- Submit a press release to media outlets that might be interested in sharing your event
- Have speakers, sponsors, and exhibitors promote the event (here is a good article to learn ways to get sponsors talking about your event)
- Submit your event to online directories
You are probably familiar with press releases, but online directories are not as popular, unless you are familiar with SEO. Online directories are the modern version of Yellow Pages, and can be segregated into a number of ways: directories for general businesses, businesses in specific industries, events, geographic location, and more.
Here are ten examples that you can use if you are based in North America:
- Craigslist Events
- Facebook Events (make sure to post the event under the company’s company page, and not using a personal profile)
- Meetup.com (Although Meetup charges an annual fee, you can partner with existing groups that could benefit from your event in order to get in front of their audiences)
There are also a number if local directories that you can use to promote your event, depending on your event location. Try searching in Google using search strings like: keyword + city + "submit event" / "submit an event"/ "add event"/ "add an event"/ "submit your workshop"/ "submit your course"/ "submit your class"/ "submit your conference"
There are a few technical improvements that can also help boost your website rankings. You might need to work with your developer to implement these:
Search engines are moving towards providing better user experience, and site speed is a huge factor when it comes to usability. A Kissmetrics study points out that 40% of users will drop a site that takes over three seconds to load. But users are not the only thing that will drop, your rankings will too. You can use the free Google PageSpeed Insights tool to check your site speed and gain recommendations to improve it.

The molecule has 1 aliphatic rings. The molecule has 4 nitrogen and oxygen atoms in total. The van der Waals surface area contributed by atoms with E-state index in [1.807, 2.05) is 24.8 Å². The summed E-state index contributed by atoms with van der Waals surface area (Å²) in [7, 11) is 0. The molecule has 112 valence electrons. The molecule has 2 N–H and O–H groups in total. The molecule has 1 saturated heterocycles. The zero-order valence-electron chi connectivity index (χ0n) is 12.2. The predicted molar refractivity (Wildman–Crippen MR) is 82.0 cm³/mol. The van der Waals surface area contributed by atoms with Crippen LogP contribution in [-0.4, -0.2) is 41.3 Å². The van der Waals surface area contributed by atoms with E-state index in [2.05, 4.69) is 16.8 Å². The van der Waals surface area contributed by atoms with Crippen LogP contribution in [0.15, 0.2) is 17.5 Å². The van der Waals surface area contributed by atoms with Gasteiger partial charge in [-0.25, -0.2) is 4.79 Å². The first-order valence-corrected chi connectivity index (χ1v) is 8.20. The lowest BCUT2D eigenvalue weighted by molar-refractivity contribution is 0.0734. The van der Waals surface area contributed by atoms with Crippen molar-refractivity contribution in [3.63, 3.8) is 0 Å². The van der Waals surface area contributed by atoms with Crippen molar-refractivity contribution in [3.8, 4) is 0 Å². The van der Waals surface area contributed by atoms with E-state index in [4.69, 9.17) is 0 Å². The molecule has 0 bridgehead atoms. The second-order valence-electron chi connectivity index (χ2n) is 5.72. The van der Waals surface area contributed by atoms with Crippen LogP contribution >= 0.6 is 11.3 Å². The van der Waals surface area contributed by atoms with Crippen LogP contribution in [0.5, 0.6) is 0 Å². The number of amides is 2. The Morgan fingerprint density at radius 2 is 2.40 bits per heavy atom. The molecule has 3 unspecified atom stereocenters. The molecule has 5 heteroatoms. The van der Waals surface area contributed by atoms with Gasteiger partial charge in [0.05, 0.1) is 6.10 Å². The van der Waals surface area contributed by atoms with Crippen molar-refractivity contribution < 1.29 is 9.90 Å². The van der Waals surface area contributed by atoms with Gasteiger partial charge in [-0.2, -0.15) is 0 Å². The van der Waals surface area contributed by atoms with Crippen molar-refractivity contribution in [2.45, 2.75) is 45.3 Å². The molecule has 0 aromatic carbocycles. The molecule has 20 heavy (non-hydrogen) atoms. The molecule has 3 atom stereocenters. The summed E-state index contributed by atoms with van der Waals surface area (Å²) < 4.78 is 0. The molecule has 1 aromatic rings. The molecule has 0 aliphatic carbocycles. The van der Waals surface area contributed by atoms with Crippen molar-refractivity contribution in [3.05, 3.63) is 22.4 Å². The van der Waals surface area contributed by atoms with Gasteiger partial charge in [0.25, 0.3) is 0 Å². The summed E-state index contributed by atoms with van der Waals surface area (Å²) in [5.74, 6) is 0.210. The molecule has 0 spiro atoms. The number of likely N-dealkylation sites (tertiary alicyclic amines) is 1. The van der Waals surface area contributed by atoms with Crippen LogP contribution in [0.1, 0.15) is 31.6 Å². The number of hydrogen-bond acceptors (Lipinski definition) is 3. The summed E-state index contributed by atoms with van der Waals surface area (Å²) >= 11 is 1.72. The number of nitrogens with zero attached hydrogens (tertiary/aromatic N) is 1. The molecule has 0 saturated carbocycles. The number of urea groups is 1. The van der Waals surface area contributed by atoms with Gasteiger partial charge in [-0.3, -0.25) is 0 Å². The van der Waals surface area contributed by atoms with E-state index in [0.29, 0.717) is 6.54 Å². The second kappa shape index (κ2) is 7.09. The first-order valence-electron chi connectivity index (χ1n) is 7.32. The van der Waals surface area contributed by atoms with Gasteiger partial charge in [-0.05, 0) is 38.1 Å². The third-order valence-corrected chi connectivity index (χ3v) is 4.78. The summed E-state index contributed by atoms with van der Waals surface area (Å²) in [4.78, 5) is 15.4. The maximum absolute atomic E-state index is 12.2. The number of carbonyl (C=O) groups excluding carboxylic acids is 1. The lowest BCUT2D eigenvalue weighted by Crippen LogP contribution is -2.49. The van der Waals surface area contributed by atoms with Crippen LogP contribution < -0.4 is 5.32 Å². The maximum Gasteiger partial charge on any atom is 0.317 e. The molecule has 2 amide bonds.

With over 50% of overall online traffic coming from mobile devices, it’s no surprise that providing a mobile experience will help with your rankings. Having a mobile ready site is a must!
In 2017 Google released a report indicating that websites that were not secure would display a “non secure” message when opened in Chrome. On the other hand, sites that were secure would see a slight ranking boost. As of this date, having a security certificate is also expected, especially if you are collecting personal information, including name, email, or payment - which most event websites are. This means you would see https instead of http, on the browser. If you are currently not on https, contact your developer to get your certificate ready!
You are likely familiar with an HTML sitemap, which is a web page with the entire structure of a website. This page is meant for site visitors to read. For search engines, you should provide an XML sitemap, which will tell search engines how to navigate the site. You can usually find it if you currently have an xml sitemap setup by checking your website and adding the string: /sitemap.xml. If you see an error message (e.g. page not found), you might not have the xml sitemap setup. Sometimes the sitemap is located at a different location, such as /sitemap_index.xml, so check with your developer if you are having trouble finding it. For WordPress sites, you can use the Yoast SEO plugin to generate the sitemap for you (this is the same plugin recommended for meta tag, at the beginning of this article).
Download the SEO for Event Websites Checklist
Congratulations! You made it to the end! In this article we covered the essential content you should have on your event website and SEO techniques to improve your organic rankings, including on-page and off-page techniques, as well as technical optimization. Now you can download the SEO checklist for event websites, so you can stay on track for your next event!